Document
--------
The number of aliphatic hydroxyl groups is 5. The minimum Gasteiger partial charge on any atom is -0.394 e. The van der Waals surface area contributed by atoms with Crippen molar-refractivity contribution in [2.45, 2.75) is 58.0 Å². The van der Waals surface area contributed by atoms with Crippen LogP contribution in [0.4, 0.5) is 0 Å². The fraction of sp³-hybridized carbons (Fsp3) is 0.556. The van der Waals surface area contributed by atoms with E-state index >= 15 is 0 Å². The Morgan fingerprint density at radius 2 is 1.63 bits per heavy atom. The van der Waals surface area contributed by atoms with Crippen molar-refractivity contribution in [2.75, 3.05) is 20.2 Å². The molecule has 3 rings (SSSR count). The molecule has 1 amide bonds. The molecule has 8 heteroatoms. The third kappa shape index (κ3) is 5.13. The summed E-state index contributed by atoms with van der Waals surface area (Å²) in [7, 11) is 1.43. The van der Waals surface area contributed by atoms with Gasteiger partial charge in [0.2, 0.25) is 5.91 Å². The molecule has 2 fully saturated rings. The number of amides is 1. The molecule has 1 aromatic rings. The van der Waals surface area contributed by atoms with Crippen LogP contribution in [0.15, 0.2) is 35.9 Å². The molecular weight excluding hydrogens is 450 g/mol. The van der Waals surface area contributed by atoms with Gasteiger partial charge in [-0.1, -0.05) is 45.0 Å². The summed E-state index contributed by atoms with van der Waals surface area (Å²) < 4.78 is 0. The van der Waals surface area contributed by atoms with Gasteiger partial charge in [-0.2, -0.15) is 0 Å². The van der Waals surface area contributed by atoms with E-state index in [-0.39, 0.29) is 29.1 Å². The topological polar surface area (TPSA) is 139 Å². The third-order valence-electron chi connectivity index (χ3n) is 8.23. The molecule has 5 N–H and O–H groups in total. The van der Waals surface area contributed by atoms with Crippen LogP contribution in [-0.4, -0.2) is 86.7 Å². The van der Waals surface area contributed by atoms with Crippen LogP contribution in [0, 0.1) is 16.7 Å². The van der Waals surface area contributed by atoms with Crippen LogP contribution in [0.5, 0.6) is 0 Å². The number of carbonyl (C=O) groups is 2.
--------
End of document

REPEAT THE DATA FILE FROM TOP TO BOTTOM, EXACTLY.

The number of aliphatic hydroxyl groups is 5. The minimum Gasteiger partial charge on any atom is -0.394 e. The van der Waals surface area contributed by atoms with Crippen molar-refractivity contribution in [2.45, 2.75) is 58.0 Å². The van der Waals surface area contributed by atoms with Crippen LogP contribution in [0.4, 0.5) is 0 Å². The fraction of sp³-hybridized carbons (Fsp3) is 0.556. The van der Waals surface area contributed by atoms with E-state index >= 15 is 0 Å². The Morgan fingerprint density at radius 2 is 1.63 bits per heavy atom. The van der Waals surface area contributed by atoms with Crippen molar-refractivity contribution in [2.75, 3.05) is 20.2 Å². The molecule has 3 rings (SSSR count). The molecule has 1 amide bonds. The molecule has 8 heteroatoms. The third kappa shape index (κ3) is 5.13. The summed E-state index contributed by atoms with van der Waals surface area (Å²) in [7, 11) is 1.43. The van der Waals surface area contributed by atoms with Gasteiger partial charge in [0.2, 0.25) is 5.91 Å². The molecule has 2 fully saturated rings. The number of amides is 1. The molecule has 1 aromatic rings. The van der Waals surface area contributed by atoms with Crippen LogP contribution in [0.15, 0.2) is 35.9 Å². The molecular weight excluding hydrogens is 450 g/mol. The van der Waals surface area contributed by atoms with Gasteiger partial charge in [-0.1, -0.05) is 45.0 Å². The summed E-state index contributed by atoms with van der Waals surface area (Å²) < 4.78 is 0. The van der Waals surface area contributed by atoms with Gasteiger partial charge in [-0.2, -0.15) is 0 Å². The van der Waals surface area contributed by atoms with E-state index in [-0.39, 0.29) is 29.1 Å². The topological polar surface area (TPSA) is 139 Å². The third-order valence-electron chi connectivity index (χ3n) is 8.23. The molecule has 5 N–H and O–H groups in total. The van der Waals surface area contributed by atoms with Crippen LogP contribution in [-0.4, -0.2) is 86.7 Å². The van der Waals surface area contributed by atoms with Crippen LogP contribution in [0, 0.1) is 16.7 Å². The van der Waals surface area contributed by atoms with Crippen LogP contribution in [0.5, 0.6) is 0 Å². The number of carbonyl (C=O) groups is 2.